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José Miguel Spirig, Shayan Golshani, Nadja A. Farshad-Amacker, and Mazda Farshad


Patient-specific template-guided (TG) pedicle screw placement currently achieves the highest reported accuracy in cadaveric and early clinical studies, with reports of reduced use of radiation and less surgical time. However, a clinical randomized controlled trial (RCT) eliminating potential biases is lacking. This study compares TG and standard freehand (FH) pedicle screw insertion techniques in an RCT.


Twenty-four patients (mean age 64 years, 9 men and 15 women) scheduled consecutively and independently from this study for 1-, 2-, or 3-level lumbar fusion were randomized to either the FH (n = 12) or TG (n = 12) group. Accuracy of pedicle screw placement, intraoperative parameters, and short-term complications were compared.


A total of 112 screws (58 FH and 54 TG screws) were implanted in the lumbar spine. Radiation exposure was significantly less in the TG group (78.0 ± 46.3 cGycm2) compared with the FH group (234.1 ± 138.1 cGycm2, p = 0.001). There were 4 pedicle screw perforations (6.9%) in the FH group and 2 (3.7%) in the TG group (p > 0.99), with no clinical consequences. Clinically relevant complications were 1 postoperative pedicle fracture in the FH group (p > 0.99), 1 infection in the FH group, and 2 infections in the TG group (p > 0.99). There were no significant differences in surgical exposure time, screw insertion time, overall surgical time, or blood loss between the FH and TG groups.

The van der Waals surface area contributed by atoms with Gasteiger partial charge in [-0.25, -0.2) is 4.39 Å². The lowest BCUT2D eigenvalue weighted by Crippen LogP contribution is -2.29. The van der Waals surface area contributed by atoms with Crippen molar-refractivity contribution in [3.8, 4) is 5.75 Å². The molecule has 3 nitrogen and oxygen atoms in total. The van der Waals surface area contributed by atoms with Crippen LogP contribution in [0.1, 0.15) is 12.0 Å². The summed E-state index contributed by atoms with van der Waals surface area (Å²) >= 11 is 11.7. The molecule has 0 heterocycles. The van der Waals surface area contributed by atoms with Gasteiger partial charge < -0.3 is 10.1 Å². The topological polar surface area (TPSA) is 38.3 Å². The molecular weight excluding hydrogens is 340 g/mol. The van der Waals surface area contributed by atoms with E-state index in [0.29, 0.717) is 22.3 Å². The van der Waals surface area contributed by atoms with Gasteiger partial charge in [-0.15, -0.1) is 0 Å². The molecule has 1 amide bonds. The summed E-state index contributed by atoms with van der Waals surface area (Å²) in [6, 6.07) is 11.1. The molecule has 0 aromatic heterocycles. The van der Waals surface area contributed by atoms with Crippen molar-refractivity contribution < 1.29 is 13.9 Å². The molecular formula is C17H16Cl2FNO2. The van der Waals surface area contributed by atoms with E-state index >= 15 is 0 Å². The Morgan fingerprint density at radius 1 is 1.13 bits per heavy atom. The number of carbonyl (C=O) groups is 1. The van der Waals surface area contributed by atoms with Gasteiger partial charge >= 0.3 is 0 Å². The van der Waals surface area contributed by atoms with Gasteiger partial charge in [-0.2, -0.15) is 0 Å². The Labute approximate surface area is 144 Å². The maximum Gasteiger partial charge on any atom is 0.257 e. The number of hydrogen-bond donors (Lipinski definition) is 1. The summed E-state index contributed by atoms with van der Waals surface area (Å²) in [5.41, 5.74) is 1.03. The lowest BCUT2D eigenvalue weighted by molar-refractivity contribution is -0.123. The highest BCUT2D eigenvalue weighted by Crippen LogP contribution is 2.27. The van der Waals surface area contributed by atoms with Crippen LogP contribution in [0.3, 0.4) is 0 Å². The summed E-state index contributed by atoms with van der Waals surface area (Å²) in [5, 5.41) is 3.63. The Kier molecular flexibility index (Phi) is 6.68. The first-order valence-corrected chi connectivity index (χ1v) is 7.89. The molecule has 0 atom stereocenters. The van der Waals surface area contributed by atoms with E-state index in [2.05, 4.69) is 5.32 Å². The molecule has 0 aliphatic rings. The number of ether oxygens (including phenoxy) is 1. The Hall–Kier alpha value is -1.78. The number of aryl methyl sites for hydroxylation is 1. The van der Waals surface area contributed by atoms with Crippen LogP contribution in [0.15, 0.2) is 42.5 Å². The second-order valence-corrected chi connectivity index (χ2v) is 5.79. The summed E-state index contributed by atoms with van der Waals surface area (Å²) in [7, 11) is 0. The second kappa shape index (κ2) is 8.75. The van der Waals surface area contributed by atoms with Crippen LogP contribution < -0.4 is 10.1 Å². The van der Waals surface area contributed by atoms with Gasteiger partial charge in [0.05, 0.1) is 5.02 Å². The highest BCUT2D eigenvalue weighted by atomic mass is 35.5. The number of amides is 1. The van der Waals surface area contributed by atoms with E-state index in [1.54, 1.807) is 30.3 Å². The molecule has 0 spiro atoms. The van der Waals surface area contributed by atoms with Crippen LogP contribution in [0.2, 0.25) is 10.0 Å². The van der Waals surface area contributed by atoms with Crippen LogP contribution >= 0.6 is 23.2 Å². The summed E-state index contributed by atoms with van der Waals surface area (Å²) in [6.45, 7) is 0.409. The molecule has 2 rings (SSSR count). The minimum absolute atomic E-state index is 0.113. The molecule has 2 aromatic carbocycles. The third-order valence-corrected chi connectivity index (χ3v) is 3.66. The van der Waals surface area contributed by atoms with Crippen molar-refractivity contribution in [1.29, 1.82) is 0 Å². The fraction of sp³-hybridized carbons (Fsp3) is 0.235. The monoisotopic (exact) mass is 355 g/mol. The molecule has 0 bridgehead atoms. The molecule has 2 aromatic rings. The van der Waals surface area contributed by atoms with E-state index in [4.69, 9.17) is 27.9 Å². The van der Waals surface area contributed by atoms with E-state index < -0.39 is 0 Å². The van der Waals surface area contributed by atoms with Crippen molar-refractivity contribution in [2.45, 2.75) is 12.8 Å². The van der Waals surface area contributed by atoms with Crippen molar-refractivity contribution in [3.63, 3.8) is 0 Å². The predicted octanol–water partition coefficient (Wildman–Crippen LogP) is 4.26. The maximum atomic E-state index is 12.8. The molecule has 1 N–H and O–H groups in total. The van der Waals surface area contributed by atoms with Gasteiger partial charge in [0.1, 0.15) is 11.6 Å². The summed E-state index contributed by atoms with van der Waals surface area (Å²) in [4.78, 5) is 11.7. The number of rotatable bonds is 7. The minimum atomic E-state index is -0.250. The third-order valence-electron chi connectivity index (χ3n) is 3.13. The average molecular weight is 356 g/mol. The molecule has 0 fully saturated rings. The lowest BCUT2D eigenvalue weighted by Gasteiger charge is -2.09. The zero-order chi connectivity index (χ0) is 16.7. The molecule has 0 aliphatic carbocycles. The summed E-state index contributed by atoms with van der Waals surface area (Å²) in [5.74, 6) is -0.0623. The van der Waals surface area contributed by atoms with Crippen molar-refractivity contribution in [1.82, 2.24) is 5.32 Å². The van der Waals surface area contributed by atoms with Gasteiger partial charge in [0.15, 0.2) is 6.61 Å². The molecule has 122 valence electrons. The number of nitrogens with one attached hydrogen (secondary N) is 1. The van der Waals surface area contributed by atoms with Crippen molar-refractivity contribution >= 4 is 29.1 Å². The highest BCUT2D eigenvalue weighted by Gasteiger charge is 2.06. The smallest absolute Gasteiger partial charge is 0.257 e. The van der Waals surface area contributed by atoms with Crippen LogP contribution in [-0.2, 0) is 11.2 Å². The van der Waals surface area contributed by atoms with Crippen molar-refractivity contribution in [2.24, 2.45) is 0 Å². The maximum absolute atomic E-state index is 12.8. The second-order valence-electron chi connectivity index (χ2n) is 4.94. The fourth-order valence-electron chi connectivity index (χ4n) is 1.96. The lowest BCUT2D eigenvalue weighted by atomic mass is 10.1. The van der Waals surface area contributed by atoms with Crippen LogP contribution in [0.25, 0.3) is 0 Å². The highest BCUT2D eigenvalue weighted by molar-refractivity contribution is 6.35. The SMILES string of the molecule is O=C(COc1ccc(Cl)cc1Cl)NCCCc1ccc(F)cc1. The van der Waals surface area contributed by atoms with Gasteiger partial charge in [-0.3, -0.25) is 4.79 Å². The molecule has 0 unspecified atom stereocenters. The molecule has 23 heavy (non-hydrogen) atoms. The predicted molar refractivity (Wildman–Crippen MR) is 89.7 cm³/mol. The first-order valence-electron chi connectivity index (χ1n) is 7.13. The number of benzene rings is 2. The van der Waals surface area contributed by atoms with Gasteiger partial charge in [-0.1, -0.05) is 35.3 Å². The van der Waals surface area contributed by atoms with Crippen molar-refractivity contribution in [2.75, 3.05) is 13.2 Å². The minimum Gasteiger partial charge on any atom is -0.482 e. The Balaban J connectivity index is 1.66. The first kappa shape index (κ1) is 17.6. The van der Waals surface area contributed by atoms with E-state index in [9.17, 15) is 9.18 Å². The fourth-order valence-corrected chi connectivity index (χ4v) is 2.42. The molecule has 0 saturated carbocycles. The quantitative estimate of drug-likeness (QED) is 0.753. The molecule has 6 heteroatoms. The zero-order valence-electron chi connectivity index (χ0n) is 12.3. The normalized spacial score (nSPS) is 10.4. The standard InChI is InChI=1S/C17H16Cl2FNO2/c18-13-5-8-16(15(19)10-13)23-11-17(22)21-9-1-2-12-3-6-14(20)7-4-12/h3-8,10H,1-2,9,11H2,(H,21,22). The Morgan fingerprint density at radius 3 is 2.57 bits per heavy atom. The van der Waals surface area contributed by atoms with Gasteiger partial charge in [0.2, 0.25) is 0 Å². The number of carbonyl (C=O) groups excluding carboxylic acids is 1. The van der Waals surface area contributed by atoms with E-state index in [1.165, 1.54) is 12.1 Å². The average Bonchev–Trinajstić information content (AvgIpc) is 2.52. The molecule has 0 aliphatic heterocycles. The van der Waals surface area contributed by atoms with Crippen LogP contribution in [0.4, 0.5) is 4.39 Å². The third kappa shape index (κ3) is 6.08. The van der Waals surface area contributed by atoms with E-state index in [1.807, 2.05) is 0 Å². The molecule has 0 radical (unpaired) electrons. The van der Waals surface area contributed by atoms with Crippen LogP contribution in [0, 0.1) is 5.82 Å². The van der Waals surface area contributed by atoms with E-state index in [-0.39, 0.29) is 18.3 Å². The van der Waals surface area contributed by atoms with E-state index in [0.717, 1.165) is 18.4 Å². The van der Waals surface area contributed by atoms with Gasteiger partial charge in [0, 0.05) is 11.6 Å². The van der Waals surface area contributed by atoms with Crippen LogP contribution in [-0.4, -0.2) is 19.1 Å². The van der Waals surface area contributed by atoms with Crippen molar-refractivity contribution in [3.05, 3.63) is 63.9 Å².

In this RCT, patient-specific TG pedicle screw insertion in the lumbar region achieved a high accuracy, but not better than a standardized FH technique. Even if intraoperative radiation exposure is less with the TG technique, the need for a preoperative CT scan counterbalances this advantage. However, more difficult trajectories might reveal potential benefits of the TG technique and need further research.